This page tells you about the biological therapy ipilimumab and its possible side effects. There is information about
You may also have ipilimumab as part of clinical trials for other types of cancer including advanced prostate cancer.
Ipilimumab works by stimulating T-cells in the body’s immune system. T-cells help to fight cancer and disease. CTLA-4 is a molecule found on the surface of T-cells and it switches them off. Ipilimumab blocks CTLA-4 so that the T-cells stay switched on and active and can attack the cancer cells.
You have ipilimumab into your bloodstream (intravenously). You can have it through a thin, short tube (a cannula) put into a vein in your arm each time you have treatment. Or you may have it through a central line, a portacath or a PICC line. These are long, plastic tubes that give the drugs directly into a large vein in your chest. You have the tube put in just before your course of treatment starts and it stays in place as long as you need it.
You have the treatment over 90 minutes every 3 weeks. The dose may be controlled by a pump. You usually have 4 treatments.
The side effects associated with ipilimumab are listed below. The side effects may be different if you are having it with other drugs.
More than 10 in every 100 people have one or more of these.
- A skin reaction in 4 out of 10 people (40%) – you may have a rash similar to acne on your face, neck and trunk or your skin may be dry and itchy. This can be very severe for some people. You may need to have steroids to help control this or you may need to stop your treatment for a short time
- Weakness – do not drive or operate machinery if you feel weak or dizzy
- Diarrhoea happens in about 3 out of 10 people (30%) – in some people this becomes severe and you may need to have steroids or to stop treatment
- Tiredness (fatigue) affects about 1 in 2 people (50%) during and after treatment – most people find their energy levels are back to normal within 6 months to a year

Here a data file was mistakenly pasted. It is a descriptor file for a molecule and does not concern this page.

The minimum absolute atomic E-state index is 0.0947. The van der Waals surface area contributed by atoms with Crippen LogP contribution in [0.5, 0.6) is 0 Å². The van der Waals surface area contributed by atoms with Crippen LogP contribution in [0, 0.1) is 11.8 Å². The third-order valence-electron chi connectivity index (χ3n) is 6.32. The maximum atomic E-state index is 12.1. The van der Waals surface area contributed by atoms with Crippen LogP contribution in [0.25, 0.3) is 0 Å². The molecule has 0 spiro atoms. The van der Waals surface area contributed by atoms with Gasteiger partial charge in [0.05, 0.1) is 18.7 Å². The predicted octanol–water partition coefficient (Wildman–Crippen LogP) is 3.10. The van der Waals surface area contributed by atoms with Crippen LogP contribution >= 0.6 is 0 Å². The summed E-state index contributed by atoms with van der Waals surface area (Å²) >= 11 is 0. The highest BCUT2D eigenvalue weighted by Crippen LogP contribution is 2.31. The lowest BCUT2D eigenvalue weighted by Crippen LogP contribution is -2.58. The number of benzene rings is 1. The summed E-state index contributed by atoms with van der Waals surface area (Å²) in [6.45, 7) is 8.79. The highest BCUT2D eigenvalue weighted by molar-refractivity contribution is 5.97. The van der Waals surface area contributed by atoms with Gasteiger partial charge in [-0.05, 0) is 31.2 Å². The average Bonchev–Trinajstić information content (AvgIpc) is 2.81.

- Feeling or being sick affects about 3 out of every 10 people (30%) but is usually well controlled with anti sickness medicines
- Loss of appetite
Between 1 and 10 in every 100 people have one or more of these.
- Pain in the area of the tumour
- Hormone changes – some people make lower amounts of particular hormones, which may make you feel tired and less able to react to things as you would usually. You may also have blurred vision or a low sex drive or put on weight. You will have regular blood tests to check your hormone levels
- Headaches and dizziness
- Loss of skin colour (known as vitiligo) and your skin may be sensitive to sunlight – don’t sit out in the sun, and do cover up or use sun block on exposed skin
- Numbness or tingling in fingers and toes, which can cause difficulty with fiddly things such as doing up buttons – this may start within a few days or weeks and usually goes within a few months of finishing treatment
- Sore, watery, eyes or dry, itchy eyes – tell your doctor or nurse if you have any eye symptoms
- Dehydration in people who have severe diarrhoea – drink plenty of fluids if you have diarrhoea
- Hot flushes and sweats
- Low blood pressure
- Pain in your joints and muscles
- Hair loss or thinning
- Sudden abdominal (tummy) pain due to bleeding in the stomach or bowel – let your doctor or nurse know straight away if you have this
- Weight loss
- Confusion and changes in mood
- A faster heart rate
- Loss of fertility – you may not be able to become pregnant or father a child after treatment with this drug. Talk to your doctor before starting treatment if you plan to have a baby in the future
- Muscle cramps
- An increased risk of getting an infection from a drop in white blood cells – it is harder to fight infections and you can become very ill. You may have headaches, aching muscles, a cough, a sore throat, pain passing urine or feel cold and shivery
- Tiredness and breathlessness due to a drop in red blood cells (anaemia) – you may need a blood transfusion
- Bruising more easily due to a drop in platelets – you may have nosebleeds, bleeding gums after brushing your teeth, or lots of tiny red spots or bruises on your arms or legs (known as petechia)
Fewer than 1 in 100 people have these.
- Women may stop having periods (amenorrhoea) but this may be temporary
- Kidney changes – you will have regular blood tests to check how well your kidneys are working